My Favorite Game Of. Number 19. Wilhelm Steinitz.

My Favorite Game Of. Number 19. Wilhelm Steinitz.

simaginfan
simaginfan
|
86

My blog output this year has been a bit of a patchwork quilt. Whilst  away for the week I took Hans Renette's magnificent book on Paulsen with me. My friend @kamalakanta recently described it as being a book that is almost a religious experience to read, and I know where he is coming from on that. ( it's always a good idea to take a book with you when you are on holiday in 'Sunny England'!)

Reading Steinitz's fascinating obituary of Paulsen, who influenced him greatly,  reminded me that I had done most of the notes for a Steinitz game in this series, so I have come back and finished it.

So. Steinitz. Not so easy to write a brief style description of in the style of this series.!!

A fascinating, misunderstood ( even in today's world of the internet resources and properly written and researched chess history, you can still find loads of recycled rubbish written about his chess) and an enigma wrapped up in a conundrum. Without doubt one of the more fascinating of the World Champions to study, - and I say that having spent many, many hours with all of them, trying to dissect and understand them.

As with many of his contemporaries - something I noted when posting my favorite Zukertort game - you are really looking at more than one player!

During his time at the top level chess evolved hugely, and he evolved with it, so with Steinitz you are really talking about 3 or 4 different versions of the player. He studied what was going on in the chess world, learned from it, and added his own ideas to the pot.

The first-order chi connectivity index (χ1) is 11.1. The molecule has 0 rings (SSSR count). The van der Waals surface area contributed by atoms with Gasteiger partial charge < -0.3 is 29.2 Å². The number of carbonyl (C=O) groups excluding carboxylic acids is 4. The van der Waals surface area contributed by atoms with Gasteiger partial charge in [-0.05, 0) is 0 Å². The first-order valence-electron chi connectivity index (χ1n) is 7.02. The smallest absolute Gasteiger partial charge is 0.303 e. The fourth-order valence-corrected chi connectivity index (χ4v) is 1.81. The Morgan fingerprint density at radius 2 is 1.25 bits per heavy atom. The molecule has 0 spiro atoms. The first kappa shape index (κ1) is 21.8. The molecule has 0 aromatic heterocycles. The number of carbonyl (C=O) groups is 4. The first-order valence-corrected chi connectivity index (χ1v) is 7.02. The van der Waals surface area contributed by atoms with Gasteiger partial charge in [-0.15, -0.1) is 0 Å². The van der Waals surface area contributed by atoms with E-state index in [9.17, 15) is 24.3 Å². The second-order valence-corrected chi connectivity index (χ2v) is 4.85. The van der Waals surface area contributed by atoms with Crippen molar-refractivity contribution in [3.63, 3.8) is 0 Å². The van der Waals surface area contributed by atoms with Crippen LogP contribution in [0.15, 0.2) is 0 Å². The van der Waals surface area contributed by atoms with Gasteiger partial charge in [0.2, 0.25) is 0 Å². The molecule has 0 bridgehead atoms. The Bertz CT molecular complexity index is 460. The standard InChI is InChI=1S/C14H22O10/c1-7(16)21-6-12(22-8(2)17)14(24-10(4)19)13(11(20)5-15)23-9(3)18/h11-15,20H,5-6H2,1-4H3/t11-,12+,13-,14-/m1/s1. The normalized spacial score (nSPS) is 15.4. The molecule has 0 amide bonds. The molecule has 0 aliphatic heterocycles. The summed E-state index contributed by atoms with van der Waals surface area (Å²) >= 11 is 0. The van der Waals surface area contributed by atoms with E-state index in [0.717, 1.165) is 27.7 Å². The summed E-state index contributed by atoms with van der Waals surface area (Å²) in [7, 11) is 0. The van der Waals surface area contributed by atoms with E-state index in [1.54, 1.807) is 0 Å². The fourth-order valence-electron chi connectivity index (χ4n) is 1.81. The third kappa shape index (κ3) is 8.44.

Equally, other players did the same, and learned from Steinitz. It is a huge subject that I could sit here and write page after page on, with material straight out of my head, and the same is true of Steinitz himself. 

One quick example 

Central Pawn structures. A basic topic in any work on chess strategy.

Contrary to what some writers will tell you when quoting the same old Zukertort - Steinitz match game and mentioning that he liked to play d2-d3 in the Ruy Lopez ( hardly revolutionary at the time!! ) he really didn't view central Pawn  structures in terms of structural strengths and weaknesses, or in terms of control of space. He was primarily concerned with control of squares.

So in 1.e4 e5 openings where he was Black we often see him capturing on d4. Then he would try to get enough control of the e5 square to restrain the Pawn on e4, and play ..c7-c6 to control the d5 square. Nowadays the idea is well known in the King's Indian Defence, but to create the situation, and implement the idea, back in the days of 1.e4 e5 was incredibly deep and profound chess.

A couple of examples from the many in my head - whilst avoiding a massive discussion that goes beyond the scope of what was meant to be a small post! ( I know, I never learn to shut up and do the easy to read articles!!)

The first Lasker - Steinitz match game. Go look at the position after White's  move 34.

So how do you retake on d5? The Pawn capture creates an isolated Pawn on a half open central file. The piece capture gives White the e4 square for ever. You won't find that game in any 'Best Games Of' collection, but studying it will teach you :-

a. a lot about Lasker's approach to the match, and